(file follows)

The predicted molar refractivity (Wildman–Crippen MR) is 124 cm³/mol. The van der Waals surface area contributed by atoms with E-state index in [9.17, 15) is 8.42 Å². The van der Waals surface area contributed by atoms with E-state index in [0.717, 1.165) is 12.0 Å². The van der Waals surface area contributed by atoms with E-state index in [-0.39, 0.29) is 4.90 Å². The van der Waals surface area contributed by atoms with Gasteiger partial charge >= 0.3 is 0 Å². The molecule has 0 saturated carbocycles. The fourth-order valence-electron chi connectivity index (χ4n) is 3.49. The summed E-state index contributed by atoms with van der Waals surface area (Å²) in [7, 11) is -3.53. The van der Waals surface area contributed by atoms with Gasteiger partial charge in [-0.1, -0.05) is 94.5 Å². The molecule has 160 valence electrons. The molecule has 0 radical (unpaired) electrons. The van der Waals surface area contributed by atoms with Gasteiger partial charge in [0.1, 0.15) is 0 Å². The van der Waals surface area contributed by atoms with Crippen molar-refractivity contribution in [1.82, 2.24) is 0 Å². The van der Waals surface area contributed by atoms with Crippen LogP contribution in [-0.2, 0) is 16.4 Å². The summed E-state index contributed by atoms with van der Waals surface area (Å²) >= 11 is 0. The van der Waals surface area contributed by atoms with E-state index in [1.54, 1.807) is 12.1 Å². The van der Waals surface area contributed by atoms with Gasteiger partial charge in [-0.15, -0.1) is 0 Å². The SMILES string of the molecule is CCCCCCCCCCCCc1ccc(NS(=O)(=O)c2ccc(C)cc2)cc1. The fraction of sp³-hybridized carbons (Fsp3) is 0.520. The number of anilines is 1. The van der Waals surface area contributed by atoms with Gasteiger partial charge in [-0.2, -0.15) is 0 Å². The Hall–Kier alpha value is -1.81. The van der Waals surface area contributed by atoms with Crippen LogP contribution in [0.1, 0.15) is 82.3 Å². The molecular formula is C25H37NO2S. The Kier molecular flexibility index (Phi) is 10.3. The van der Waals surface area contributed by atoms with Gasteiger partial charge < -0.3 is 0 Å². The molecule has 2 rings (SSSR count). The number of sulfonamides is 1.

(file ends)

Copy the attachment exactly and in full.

The predicted molar refractivity (Wildman–Crippen MR) is 124 cm³/mol. The van der Waals surface area contributed by atoms with E-state index in [9.17, 15) is 8.42 Å². The van der Waals surface area contributed by atoms with E-state index in [0.717, 1.165) is 12.0 Å². The van der Waals surface area contributed by atoms with E-state index in [-0.39, 0.29) is 4.90 Å². The van der Waals surface area contributed by atoms with Gasteiger partial charge >= 0.3 is 0 Å². The molecule has 0 saturated carbocycles. The fourth-order valence-electron chi connectivity index (χ4n) is 3.49. The summed E-state index contributed by atoms with van der Waals surface area (Å²) in [7, 11) is -3.53. The van der Waals surface area contributed by atoms with Gasteiger partial charge in [-0.1, -0.05) is 94.5 Å². The molecule has 160 valence electrons. The molecule has 0 radical (unpaired) electrons. The van der Waals surface area contributed by atoms with Gasteiger partial charge in [0.1, 0.15) is 0 Å². The van der Waals surface area contributed by atoms with Crippen molar-refractivity contribution in [1.82, 2.24) is 0 Å². The van der Waals surface area contributed by atoms with Crippen LogP contribution in [-0.2, 0) is 16.4 Å². The summed E-state index contributed by atoms with van der Waals surface area (Å²) >= 11 is 0. The van der Waals surface area contributed by atoms with E-state index in [1.54, 1.807) is 12.1 Å². The van der Waals surface area contributed by atoms with Gasteiger partial charge in [-0.15, -0.1) is 0 Å². The SMILES string of the molecule is CCCCCCCCCCCCc1ccc(NS(=O)(=O)c2ccc(C)cc2)cc1. The fraction of sp³-hybridized carbons (Fsp3) is 0.520. The number of anilines is 1. The van der Waals surface area contributed by atoms with Gasteiger partial charge in [-0.2, -0.15) is 0 Å². The Hall–Kier alpha value is -1.81. The van der Waals surface area contributed by atoms with Crippen LogP contribution in [0.1, 0.15) is 82.3 Å². The molecular formula is C25H37NO2S. The Kier molecular flexibility index (Phi) is 10.3. The van der Waals surface area contributed by atoms with Gasteiger partial charge < -0.3 is 0 Å². The molecule has 2 rings (SSSR count). The number of sulfonamides is 1.